On 8 November 2019, the European Council invited the Commission to submit, by 31 December 2020 at the latest, "a study on the means available to update the existing legislation on the production and making available on the market of plant reproductive material" . It also invited the Commission to submit "a proposal, if appropriate, to take account of the results of the study".
A first attempt at reform, aborted in 2014
Already in 2013, after more than five years of discussions, an attempt to simplify seed legislation was presented by the European Commission  : nearly 70 texts relating to the food production chain (seeds, but also official controls, animal and plant health, etc.) were to be replaced by only five European regulations of direct application in the Member States .
But in 2014, the European Parliament, two months before the European elections, rejected this proposal, arguing that there was not enough time to examine the numerous amendments tabled by MEPs and that there was a fear of a lack of flexibility with a single seed regulation replacing 12 sectoral directives, previously organised "by sector" .
Simplify and make more flexible the seeds legislation
To be able to simplify the legislation on seeds remains today one of the objectives of the European Commission. But behind this objective, which may seem laudable, there is in fact a risk of strengthening the big seed companies. Indeed, making this legislation more flexible is another demand of the Member States, which expect to be able to introduce certain developments more easily : for example, to include new species currently excluded from the scope of the seed marketing directives (such as buckwheat), to allow varietal mixtures, to determine new criteria for biomolecular description, or to legislate on new genetic modification techniques (better known by their English acronym NBT - New breeding techniques) .
In August 2020 the Commissioner for Agriculture, Janusz Wojciechowski, recalled that "one of the central topics of this study was to facilitate the registration of traditional and locally adapted varieties" . This objective can be found in at least two other key areas of EU policy : the "farm to fork" strategy approved by the Council in October 2020  ; and European Strategy of Biodiversity 2030 .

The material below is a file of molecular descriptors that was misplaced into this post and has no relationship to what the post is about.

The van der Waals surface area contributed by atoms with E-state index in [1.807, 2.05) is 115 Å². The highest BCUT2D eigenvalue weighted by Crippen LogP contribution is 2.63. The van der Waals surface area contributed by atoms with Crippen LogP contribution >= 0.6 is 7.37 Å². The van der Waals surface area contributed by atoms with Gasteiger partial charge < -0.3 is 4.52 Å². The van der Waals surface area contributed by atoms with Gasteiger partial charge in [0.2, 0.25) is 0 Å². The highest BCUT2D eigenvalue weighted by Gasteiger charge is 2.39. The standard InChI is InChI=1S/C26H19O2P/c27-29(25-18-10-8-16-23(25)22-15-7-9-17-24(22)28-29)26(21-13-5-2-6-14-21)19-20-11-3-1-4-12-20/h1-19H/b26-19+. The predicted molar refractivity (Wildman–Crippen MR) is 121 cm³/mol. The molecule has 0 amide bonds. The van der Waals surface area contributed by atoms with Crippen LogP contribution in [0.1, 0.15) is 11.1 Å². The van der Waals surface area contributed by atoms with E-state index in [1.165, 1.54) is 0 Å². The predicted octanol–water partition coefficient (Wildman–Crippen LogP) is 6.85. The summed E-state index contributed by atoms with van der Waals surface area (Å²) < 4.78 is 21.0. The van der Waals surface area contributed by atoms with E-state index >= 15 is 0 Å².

According to Päivi Mannerkorpi, from the European Commission’s Plant Breeding Material Unit, the study also concerns the marketing of varieties for amateurs, the introduction of new sustainability criteria for registering seeds in catalogues, temporary experiments on innovative approaches, monitoring, etc. For Guy Kastler of the Confédération paysanne, "Most of the language in the ’green deal’ flatters the aspirations of civil society by promising it some liberalisation of the traditional seed market on which it can focus its mobilisations. But they do not hide the desire of the four or five largest seed companies (half of them European), which control 60% of the world seed market, to "liberalise" ever more, i.e. to remove most of the administrative restrictions on access to the market and let them control it themselves thanks to their logistical and financial power, their immense portfolio of patents on almost all technological "innovations", the generalised genetic registration of varieties and genetic resources and the "self-monitoring under official control".
The Commission is moving forward but has fallen behind
Two questionnaires were launched in November 2020 by the external consultant chosen by the European Commission : one aimed at amateur gardeners, the other at professional seed companies (maintainers and marketers), with a deadline for responses on 20 November 2020. No consultation of civil society has been opened.